For those not in the know, auDRP means .au Dispute Resolution Policy. The purpose of the auDRP is to provide a cheaper, speedier alternative to litigation for the resolution of disputes between the registrant of a .au domain name and a party with competing rights in the domain name.
HRA.com.au – the complainant in this case is Harness Racing Australia. Respondent is a friend and fellow domain investor. In fact, I actually sold him this domain about 18 months ago! In my opinion, there is absolutely no way that he should lose this domain, however, he perhaps hasn’t done himself any favours with the landing page he currently has. I wish him well.
Dashing.com.au – the complainants are Dashing Pty Ltd and Dashing Print Pty Ltd. By the looks of it, they are a large Sydney based printer. The respondent is Melbourne based sole trader who runs a business called Dashing Website Solutions. According to the ABN Lookup, he has had this trading name since 2007. Accordingly, I just cannot see how the respondent could even come close to losing this domain? After all, the complainant has to succeed on all three legs:
Paragraph 4(a) of the Policy provides that in order to divest the Respondent of the disputed domain name, the Complainants must demonstrate each of the following:
(i) the disputed domain name is identical or confusingly similar to a name, trade mark or service mark in which the Complainants have rights; and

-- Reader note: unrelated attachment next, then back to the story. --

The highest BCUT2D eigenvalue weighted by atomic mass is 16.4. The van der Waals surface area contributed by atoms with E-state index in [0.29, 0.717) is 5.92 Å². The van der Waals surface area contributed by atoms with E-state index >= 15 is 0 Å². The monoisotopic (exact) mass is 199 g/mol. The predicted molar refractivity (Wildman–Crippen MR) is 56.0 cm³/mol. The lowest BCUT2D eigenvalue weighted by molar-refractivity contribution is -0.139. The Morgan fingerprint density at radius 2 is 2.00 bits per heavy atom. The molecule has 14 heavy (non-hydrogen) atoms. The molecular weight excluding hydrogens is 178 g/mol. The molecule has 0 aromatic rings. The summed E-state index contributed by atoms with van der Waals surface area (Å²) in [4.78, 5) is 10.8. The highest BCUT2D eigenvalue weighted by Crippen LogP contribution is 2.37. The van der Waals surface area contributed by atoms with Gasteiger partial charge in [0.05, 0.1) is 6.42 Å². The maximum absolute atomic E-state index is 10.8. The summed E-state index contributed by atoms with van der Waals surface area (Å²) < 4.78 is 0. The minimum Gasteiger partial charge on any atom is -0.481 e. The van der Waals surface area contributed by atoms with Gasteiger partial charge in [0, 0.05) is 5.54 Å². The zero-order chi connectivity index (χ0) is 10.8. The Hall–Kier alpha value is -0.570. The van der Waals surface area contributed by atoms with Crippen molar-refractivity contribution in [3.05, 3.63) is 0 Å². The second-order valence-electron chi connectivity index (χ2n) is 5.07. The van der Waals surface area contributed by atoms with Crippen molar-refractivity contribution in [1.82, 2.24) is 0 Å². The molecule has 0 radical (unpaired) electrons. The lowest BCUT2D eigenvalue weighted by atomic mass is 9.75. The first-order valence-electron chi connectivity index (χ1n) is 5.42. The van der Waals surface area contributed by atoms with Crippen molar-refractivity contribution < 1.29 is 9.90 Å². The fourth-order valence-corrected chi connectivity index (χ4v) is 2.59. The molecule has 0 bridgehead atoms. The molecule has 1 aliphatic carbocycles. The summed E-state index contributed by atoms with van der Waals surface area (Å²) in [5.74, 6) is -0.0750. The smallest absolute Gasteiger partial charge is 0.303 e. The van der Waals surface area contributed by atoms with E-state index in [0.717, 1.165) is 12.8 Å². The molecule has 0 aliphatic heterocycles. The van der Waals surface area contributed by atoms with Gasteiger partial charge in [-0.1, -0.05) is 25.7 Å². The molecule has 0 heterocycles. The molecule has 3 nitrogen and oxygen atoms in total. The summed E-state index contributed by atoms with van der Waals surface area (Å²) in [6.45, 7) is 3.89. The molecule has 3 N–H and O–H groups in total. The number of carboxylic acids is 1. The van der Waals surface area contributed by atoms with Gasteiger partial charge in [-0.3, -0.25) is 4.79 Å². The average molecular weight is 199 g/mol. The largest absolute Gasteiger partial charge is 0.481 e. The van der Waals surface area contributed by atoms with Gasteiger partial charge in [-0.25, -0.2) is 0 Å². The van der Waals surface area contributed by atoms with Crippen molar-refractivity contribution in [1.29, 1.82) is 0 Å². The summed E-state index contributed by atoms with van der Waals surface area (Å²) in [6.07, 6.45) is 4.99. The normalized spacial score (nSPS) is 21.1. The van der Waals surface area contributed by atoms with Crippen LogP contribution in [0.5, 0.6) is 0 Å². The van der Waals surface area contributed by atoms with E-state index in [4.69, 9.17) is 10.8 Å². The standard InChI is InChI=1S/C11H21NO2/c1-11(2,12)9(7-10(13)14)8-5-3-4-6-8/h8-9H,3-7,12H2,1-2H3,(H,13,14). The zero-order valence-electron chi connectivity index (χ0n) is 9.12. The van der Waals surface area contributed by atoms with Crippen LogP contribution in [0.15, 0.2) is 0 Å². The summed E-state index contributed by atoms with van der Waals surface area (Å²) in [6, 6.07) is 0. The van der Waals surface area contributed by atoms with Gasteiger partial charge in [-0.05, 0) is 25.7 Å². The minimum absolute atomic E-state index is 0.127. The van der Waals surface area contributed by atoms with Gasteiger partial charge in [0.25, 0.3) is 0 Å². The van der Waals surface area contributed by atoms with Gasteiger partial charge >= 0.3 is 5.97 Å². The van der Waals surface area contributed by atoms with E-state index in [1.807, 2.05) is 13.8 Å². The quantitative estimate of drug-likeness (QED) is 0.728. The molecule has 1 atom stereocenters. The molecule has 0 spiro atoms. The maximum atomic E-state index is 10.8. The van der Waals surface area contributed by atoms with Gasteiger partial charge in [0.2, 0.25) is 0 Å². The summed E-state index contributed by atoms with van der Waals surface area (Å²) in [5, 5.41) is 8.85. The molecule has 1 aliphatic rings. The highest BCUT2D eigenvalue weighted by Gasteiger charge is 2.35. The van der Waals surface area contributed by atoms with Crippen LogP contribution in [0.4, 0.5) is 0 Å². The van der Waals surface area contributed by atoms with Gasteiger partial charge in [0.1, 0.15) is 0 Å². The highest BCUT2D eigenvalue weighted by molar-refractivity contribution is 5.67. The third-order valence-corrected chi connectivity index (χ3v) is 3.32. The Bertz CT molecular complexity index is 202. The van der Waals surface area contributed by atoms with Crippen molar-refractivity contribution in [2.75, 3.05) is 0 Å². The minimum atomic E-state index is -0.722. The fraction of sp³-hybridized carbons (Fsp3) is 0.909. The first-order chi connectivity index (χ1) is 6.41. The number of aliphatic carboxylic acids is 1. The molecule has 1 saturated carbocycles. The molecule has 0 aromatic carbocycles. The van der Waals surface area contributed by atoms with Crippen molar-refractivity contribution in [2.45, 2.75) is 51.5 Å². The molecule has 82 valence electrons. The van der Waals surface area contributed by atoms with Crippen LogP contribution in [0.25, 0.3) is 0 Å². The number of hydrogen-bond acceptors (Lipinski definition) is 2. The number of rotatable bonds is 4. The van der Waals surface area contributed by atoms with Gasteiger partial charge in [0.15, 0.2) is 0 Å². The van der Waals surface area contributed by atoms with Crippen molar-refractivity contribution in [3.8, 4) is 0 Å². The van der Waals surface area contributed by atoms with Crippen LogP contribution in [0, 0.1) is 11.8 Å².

(ii) the Respondent has no rights or legitimate interests in respect of the disputed domain name; and
(iii) the disputed domain name has been registered or subsequently used in bad faith.
Not sure who is advising the complainant, but I would have thought thay have absolutely no chance with regards (ii) and (iii). This domain name is also a generic word; it has been around since 1996 (and had a few owners by the looks of it); and the respondent has been using the name legitimately.
Weebly.com.au – the complainant is the obvious one – Weebly, Inc. The respondent is rightly going to be branded as a cyber squatter. Why some people even bother registering famous brands is totally beyond me.
However, what I find interesting is that the complainant went down the auDRP route – instead of taking the cheap option of complaining to auDA. This to me would seem like a simple auDA decision?